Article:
October saw the publication of Unsheltered, the latest novel from much loved writer Barbara Kingsolver. I also had the chance last month to attend an event at my local Waterstones to hear Barbara talk about her work which made for interesting listening, and left me keen to find out more about the world she has depicted in Unsheltered.
‘The simplest thing would be to tear it down,’ the man said. ‘The house is a shambles.’
As a fan of books which feature multiple narratives and timelines I was intrigued by the premise of Unsheltered, which follows the lives of two families living in the same house, a century and a half apart. This begins in the present day where we are introduced to Willa Knox, a writer who inherits the home at a point when her family life is thrown into turmoil. With a husband who has just lost his academic tenure, her situation becomes all the more difficult when she is left to care for her son’s child in the wake of a tragedy. This is in addition to caring for her ailing and rather cantankerous father in law, as well as a daughter back home following a heartbreak. But her hopes of maintaining a roof over all their heads prove to be dashed when architects write off her home, and there are no finances to cover it. This begins her quest to secure a grant that will enable her to repair the home, should there be something noteworthy in the buildings past. This ties her story in nicely with the second narrative, in which we are introduced to teacher Thatcher Greenwood, the previous occupant, and see the relationship he builds with the woman next door. I was interested to see how the parallel narratives develop, and to see how the events of the past could be significant to Willa and her family in the present day.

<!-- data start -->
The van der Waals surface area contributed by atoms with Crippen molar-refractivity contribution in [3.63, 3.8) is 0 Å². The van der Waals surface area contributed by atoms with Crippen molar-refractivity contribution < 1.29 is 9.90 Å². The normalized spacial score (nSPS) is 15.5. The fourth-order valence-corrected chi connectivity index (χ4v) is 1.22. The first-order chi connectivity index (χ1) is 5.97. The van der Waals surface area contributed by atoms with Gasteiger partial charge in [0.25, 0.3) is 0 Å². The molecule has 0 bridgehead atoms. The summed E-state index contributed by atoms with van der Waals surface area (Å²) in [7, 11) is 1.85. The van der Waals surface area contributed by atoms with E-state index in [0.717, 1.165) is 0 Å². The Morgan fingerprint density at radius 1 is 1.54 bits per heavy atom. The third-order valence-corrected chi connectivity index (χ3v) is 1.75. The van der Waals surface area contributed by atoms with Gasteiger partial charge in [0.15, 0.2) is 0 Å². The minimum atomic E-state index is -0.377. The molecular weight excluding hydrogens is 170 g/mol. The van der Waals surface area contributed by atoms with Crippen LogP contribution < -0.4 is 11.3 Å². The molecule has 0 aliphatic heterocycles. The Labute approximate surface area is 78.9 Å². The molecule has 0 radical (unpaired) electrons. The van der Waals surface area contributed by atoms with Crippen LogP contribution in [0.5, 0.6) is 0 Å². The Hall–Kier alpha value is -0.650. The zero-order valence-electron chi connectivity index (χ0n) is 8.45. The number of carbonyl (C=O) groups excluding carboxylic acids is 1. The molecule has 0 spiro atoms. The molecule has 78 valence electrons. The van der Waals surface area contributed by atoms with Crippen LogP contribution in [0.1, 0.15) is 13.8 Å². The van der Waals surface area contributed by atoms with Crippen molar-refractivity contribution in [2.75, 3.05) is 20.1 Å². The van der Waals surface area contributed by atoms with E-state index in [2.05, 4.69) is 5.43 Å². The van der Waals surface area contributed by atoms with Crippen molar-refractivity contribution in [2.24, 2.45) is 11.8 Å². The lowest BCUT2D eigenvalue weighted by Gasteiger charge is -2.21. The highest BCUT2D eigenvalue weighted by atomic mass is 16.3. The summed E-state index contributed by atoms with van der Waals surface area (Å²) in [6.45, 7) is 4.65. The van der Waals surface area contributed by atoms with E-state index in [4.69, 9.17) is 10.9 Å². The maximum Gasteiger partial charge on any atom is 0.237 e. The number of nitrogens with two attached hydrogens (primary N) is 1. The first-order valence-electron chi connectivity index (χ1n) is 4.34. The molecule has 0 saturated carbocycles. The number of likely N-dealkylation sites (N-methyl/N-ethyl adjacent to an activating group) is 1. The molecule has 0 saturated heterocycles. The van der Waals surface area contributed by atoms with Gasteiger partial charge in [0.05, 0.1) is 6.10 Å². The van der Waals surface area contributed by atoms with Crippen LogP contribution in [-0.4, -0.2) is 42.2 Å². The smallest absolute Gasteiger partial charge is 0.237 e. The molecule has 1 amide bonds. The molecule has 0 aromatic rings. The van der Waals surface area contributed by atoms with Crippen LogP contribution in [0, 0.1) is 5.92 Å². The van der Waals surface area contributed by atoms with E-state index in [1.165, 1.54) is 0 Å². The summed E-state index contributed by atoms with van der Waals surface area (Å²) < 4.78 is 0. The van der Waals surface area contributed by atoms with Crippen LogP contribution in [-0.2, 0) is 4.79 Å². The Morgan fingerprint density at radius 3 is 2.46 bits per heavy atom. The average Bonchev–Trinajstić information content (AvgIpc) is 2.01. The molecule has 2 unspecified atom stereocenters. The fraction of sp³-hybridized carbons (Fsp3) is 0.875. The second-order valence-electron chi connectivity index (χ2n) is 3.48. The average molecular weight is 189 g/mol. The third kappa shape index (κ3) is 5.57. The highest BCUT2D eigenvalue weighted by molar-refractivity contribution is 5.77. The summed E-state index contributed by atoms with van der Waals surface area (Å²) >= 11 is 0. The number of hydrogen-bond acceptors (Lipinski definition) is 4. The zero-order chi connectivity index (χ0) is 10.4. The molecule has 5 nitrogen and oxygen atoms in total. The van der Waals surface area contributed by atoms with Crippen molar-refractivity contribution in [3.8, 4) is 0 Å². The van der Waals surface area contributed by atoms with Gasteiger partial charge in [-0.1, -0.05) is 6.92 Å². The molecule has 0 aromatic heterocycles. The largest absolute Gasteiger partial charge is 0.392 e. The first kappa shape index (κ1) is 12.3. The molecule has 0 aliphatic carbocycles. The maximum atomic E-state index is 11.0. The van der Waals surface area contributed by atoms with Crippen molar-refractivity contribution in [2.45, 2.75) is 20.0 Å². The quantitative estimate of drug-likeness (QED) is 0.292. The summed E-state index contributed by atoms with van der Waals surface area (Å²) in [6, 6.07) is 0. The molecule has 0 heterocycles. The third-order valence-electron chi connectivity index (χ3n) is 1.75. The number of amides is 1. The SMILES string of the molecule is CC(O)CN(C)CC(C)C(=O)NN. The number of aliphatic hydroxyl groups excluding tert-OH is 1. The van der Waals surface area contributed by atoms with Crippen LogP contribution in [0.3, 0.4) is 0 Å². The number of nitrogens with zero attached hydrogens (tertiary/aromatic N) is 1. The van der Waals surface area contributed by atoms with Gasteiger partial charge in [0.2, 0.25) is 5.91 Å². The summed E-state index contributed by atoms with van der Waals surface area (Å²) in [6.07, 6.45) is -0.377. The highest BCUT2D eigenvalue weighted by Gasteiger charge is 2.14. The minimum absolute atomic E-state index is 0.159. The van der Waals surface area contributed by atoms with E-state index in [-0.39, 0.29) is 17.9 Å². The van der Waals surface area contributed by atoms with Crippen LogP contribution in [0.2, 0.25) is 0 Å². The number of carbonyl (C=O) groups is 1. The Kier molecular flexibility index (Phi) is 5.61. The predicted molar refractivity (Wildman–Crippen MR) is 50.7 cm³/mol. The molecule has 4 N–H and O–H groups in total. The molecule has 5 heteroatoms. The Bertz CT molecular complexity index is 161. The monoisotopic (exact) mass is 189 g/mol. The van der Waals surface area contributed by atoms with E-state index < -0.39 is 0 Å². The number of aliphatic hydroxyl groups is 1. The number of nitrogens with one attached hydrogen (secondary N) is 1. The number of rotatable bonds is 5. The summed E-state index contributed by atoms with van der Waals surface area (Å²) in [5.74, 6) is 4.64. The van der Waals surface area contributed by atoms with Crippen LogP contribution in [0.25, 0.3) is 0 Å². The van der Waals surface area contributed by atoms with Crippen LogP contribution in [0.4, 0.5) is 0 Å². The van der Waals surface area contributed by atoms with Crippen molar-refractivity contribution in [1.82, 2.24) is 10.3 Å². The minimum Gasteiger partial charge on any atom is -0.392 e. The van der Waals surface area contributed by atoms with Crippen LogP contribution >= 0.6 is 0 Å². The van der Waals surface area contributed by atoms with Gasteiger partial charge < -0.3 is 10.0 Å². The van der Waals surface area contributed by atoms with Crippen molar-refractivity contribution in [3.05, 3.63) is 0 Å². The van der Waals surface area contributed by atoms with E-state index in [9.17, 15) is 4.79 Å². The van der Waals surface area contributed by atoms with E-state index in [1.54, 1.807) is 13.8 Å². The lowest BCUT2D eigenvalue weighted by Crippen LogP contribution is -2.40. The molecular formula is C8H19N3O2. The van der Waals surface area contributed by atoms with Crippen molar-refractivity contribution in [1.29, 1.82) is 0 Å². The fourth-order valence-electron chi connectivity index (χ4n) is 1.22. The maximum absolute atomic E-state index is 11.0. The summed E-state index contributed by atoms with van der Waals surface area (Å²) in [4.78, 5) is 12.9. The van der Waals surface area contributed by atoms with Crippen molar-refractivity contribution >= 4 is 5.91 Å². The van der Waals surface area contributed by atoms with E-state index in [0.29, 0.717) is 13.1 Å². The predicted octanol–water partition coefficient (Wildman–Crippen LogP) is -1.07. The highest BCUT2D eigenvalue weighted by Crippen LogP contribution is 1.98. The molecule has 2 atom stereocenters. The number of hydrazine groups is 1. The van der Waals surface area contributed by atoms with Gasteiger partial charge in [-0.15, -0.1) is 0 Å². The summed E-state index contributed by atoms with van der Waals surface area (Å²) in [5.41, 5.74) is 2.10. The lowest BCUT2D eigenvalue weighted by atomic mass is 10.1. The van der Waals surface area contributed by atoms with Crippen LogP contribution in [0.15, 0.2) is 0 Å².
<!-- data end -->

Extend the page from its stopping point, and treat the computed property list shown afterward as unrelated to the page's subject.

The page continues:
I must admit that this book took me a little longer than usual to finish, and there were points where perhaps my interest waned a little, and I wasn’t gripped by the story as I had hoped. That said, this was a well written story which explores some important themes, and I enjoyed the use of the alternating narratives. I particularly liked that the closing words of one chapter became the title of the next, which I thought was a smart way of linking the two timelines together throughout, the way they weave together, despite being centuries apart. Of the two timelines I was drawn more towards Willa’s story set in the modern day, although there was also fascinating elements to the nineteenth century plot. It is a book that feels very relevant in today’s political and social landscape, and through Willa and her family Kingsolver has presented a snapshot of life in America and the challenges that families face. This is particularly evident in Willa’s fraught relationship with her father in law, who have very different views, as she desperately tries to arrange his medical care. We also explore the relationships between the family members in times of great difficulty, and the contrast in viewpoints across the generations. I read on in interest to see how Willa and her family would adapt to their changing situation, the moments of despair, and the glimmers of hope for their future.
Unsheltered was an enjoyable and thought provoking read which provides an interesting look at a modern family and the history behind their home. Whilst it didn’t grab me quite as much as I’d hoped it would, I was intrigued by this story of a crumbling home, and the way it reflects the feeling that life may sometimes crumble around us.